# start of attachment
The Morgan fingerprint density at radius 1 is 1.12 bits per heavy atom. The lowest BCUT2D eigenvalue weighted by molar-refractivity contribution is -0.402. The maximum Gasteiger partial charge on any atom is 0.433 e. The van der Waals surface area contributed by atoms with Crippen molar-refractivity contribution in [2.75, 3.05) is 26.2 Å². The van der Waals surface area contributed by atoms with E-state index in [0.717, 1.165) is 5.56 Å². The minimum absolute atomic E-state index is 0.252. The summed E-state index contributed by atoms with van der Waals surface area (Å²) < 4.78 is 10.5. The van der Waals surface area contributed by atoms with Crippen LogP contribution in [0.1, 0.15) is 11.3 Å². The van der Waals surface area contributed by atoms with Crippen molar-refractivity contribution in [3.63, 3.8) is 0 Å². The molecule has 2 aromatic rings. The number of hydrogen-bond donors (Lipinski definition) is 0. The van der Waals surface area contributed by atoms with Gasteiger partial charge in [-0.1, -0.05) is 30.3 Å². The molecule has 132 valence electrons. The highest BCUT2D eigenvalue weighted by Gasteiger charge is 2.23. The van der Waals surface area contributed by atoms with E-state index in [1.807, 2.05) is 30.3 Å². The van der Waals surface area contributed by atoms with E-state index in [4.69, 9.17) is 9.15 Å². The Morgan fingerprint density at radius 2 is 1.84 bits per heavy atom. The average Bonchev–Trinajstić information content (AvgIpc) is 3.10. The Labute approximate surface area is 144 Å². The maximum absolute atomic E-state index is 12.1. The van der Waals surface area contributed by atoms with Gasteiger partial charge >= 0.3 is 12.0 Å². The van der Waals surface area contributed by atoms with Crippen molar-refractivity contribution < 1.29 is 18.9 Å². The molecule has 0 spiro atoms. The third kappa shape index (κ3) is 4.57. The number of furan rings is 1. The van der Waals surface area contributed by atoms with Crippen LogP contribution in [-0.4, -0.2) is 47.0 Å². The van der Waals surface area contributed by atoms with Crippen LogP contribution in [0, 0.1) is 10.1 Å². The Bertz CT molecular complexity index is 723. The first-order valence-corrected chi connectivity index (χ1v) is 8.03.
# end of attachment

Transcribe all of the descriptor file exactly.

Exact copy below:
The Morgan fingerprint density at radius 1 is 1.12 bits per heavy atom. The lowest BCUT2D eigenvalue weighted by molar-refractivity contribution is -0.402. The maximum Gasteiger partial charge on any atom is 0.433 e. The van der Waals surface area contributed by atoms with Crippen molar-refractivity contribution in [2.75, 3.05) is 26.2 Å². The van der Waals surface area contributed by atoms with E-state index in [0.717, 1.165) is 5.56 Å². The minimum absolute atomic E-state index is 0.252. The summed E-state index contributed by atoms with van der Waals surface area (Å²) < 4.78 is 10.5. The van der Waals surface area contributed by atoms with Crippen LogP contribution in [0.1, 0.15) is 11.3 Å². The van der Waals surface area contributed by atoms with Crippen molar-refractivity contribution in [3.63, 3.8) is 0 Å². The molecule has 2 aromatic rings. The number of hydrogen-bond donors (Lipinski definition) is 0. The van der Waals surface area contributed by atoms with Gasteiger partial charge in [-0.1, -0.05) is 30.3 Å². The molecule has 132 valence electrons. The highest BCUT2D eigenvalue weighted by Gasteiger charge is 2.23. The van der Waals surface area contributed by atoms with E-state index in [1.807, 2.05) is 30.3 Å². The van der Waals surface area contributed by atoms with E-state index in [4.69, 9.17) is 9.15 Å². The Morgan fingerprint density at radius 2 is 1.84 bits per heavy atom. The average Bonchev–Trinajstić information content (AvgIpc) is 3.10. The Labute approximate surface area is 144 Å². The maximum absolute atomic E-state index is 12.1. The van der Waals surface area contributed by atoms with Gasteiger partial charge >= 0.3 is 12.0 Å². The van der Waals surface area contributed by atoms with Crippen molar-refractivity contribution < 1.29 is 18.9 Å². The molecule has 0 spiro atoms. The third kappa shape index (κ3) is 4.57. The number of furan rings is 1. The van der Waals surface area contributed by atoms with Crippen LogP contribution in [-0.4, -0.2) is 47.0 Å². The van der Waals surface area contributed by atoms with Crippen LogP contribution in [0, 0.1) is 10.1 Å². The Bertz CT molecular complexity index is 723. The first-order valence-corrected chi connectivity index (χ1v) is 8.03.